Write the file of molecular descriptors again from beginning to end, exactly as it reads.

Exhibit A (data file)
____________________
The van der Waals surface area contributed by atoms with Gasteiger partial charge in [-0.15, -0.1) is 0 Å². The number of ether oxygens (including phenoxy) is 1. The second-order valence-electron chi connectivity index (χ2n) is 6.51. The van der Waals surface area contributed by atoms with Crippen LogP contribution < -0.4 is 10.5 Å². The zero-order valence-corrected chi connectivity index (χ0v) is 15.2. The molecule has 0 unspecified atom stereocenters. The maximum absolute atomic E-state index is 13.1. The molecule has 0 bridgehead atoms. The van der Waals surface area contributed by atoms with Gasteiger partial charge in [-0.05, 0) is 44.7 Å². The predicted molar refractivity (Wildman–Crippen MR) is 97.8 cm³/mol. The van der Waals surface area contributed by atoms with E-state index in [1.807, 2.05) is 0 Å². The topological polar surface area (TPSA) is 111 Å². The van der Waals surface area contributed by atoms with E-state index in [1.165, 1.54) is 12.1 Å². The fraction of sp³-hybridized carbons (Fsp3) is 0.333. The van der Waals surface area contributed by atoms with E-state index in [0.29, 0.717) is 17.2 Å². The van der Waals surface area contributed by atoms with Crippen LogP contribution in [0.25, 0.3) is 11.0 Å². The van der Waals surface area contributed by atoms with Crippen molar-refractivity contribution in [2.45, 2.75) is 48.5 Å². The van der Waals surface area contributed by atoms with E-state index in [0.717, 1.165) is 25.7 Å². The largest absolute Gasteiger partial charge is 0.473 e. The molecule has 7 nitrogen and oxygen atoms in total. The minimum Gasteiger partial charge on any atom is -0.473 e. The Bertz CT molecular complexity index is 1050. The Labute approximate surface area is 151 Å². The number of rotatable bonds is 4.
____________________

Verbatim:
The van der Waals surface area contributed by atoms with Gasteiger partial charge in [-0.15, -0.1) is 0 Å². The number of ether oxygens (including phenoxy) is 1. The second-order valence-electron chi connectivity index (χ2n) is 6.51. The van der Waals surface area contributed by atoms with Crippen LogP contribution < -0.4 is 10.5 Å². The zero-order valence-corrected chi connectivity index (χ0v) is 15.2. The molecule has 0 unspecified atom stereocenters. The maximum absolute atomic E-state index is 13.1. The molecule has 0 bridgehead atoms. The van der Waals surface area contributed by atoms with Gasteiger partial charge in [-0.05, 0) is 44.7 Å². The predicted molar refractivity (Wildman–Crippen MR) is 97.8 cm³/mol. The van der Waals surface area contributed by atoms with E-state index in [1.807, 2.05) is 0 Å². The topological polar surface area (TPSA) is 111 Å². The van der Waals surface area contributed by atoms with E-state index in [1.165, 1.54) is 12.1 Å². The fraction of sp³-hybridized carbons (Fsp3) is 0.333. The van der Waals surface area contributed by atoms with E-state index in [0.29, 0.717) is 17.2 Å². The van der Waals surface area contributed by atoms with Crippen LogP contribution in [0.25, 0.3) is 11.0 Å². The van der Waals surface area contributed by atoms with Crippen molar-refractivity contribution in [2.45, 2.75) is 48.5 Å². The van der Waals surface area contributed by atoms with E-state index in [0.717, 1.165) is 25.7 Å². The largest absolute Gasteiger partial charge is 0.473 e. The molecule has 7 nitrogen and oxygen atoms in total. The minimum Gasteiger partial charge on any atom is -0.473 e. The Bertz CT molecular complexity index is 1050. The Labute approximate surface area is 151 Å². The number of rotatable bonds is 4.